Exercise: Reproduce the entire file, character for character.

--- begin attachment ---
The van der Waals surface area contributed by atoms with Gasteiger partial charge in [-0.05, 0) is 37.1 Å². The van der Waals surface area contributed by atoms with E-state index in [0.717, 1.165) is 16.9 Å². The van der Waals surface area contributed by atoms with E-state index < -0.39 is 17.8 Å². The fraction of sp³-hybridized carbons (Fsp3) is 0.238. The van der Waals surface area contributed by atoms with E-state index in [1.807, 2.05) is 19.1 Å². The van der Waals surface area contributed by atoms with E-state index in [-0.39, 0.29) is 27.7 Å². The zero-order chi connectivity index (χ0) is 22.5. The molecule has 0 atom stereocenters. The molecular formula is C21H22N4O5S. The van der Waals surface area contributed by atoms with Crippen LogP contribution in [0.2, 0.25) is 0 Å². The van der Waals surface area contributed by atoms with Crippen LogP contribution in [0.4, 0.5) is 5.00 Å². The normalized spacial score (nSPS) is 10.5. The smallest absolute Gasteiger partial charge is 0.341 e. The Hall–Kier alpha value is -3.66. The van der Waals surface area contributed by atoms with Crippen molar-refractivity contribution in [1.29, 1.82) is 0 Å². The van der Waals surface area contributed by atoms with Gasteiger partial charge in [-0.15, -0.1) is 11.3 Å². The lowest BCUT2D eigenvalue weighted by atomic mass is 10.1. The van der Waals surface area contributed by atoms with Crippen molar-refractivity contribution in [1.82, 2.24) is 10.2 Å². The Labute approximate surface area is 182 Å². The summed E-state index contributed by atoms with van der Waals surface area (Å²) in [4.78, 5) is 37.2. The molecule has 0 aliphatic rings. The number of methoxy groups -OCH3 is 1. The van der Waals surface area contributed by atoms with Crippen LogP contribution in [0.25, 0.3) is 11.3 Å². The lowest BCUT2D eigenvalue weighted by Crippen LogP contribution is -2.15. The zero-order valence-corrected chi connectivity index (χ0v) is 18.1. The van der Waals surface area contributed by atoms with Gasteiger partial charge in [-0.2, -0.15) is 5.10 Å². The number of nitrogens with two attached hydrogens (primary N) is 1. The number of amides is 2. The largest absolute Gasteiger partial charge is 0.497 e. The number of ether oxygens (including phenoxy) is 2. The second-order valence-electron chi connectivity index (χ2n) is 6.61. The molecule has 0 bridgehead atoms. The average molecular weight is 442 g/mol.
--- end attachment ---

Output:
The van der Waals surface area contributed by atoms with Gasteiger partial charge in [-0.05, 0) is 37.1 Å². The van der Waals surface area contributed by atoms with E-state index in [0.717, 1.165) is 16.9 Å². The van der Waals surface area contributed by atoms with E-state index < -0.39 is 17.8 Å². The fraction of sp³-hybridized carbons (Fsp3) is 0.238. The van der Waals surface area contributed by atoms with E-state index in [1.807, 2.05) is 19.1 Å². The van der Waals surface area contributed by atoms with E-state index in [-0.39, 0.29) is 27.7 Å². The zero-order chi connectivity index (χ0) is 22.5. The molecule has 0 atom stereocenters. The molecular formula is C21H22N4O5S. The van der Waals surface area contributed by atoms with Crippen LogP contribution in [0.2, 0.25) is 0 Å². The van der Waals surface area contributed by atoms with Crippen LogP contribution in [0.4, 0.5) is 5.00 Å². The normalized spacial score (nSPS) is 10.5. The smallest absolute Gasteiger partial charge is 0.341 e. The Hall–Kier alpha value is -3.66. The van der Waals surface area contributed by atoms with Crippen molar-refractivity contribution in [1.29, 1.82) is 0 Å². The van der Waals surface area contributed by atoms with Gasteiger partial charge in [-0.15, -0.1) is 11.3 Å². The lowest BCUT2D eigenvalue weighted by atomic mass is 10.1. The van der Waals surface area contributed by atoms with Crippen molar-refractivity contribution in [1.82, 2.24) is 10.2 Å². The Labute approximate surface area is 182 Å². The summed E-state index contributed by atoms with van der Waals surface area (Å²) in [4.78, 5) is 37.2. The molecule has 0 aliphatic rings. The number of methoxy groups -OCH3 is 1. The van der Waals surface area contributed by atoms with Crippen LogP contribution in [0.25, 0.3) is 11.3 Å². The lowest BCUT2D eigenvalue weighted by Crippen LogP contribution is -2.15. The zero-order valence-corrected chi connectivity index (χ0v) is 18.1. The van der Waals surface area contributed by atoms with Gasteiger partial charge in [-0.2, -0.15) is 5.10 Å². The number of nitrogens with two attached hydrogens (primary N) is 1. The number of amides is 2. The largest absolute Gasteiger partial charge is 0.497 e. The number of ether oxygens (including phenoxy) is 2. The second-order valence-electron chi connectivity index (χ2n) is 6.61. The molecule has 0 bridgehead atoms. The average molecular weight is 442 g/mol.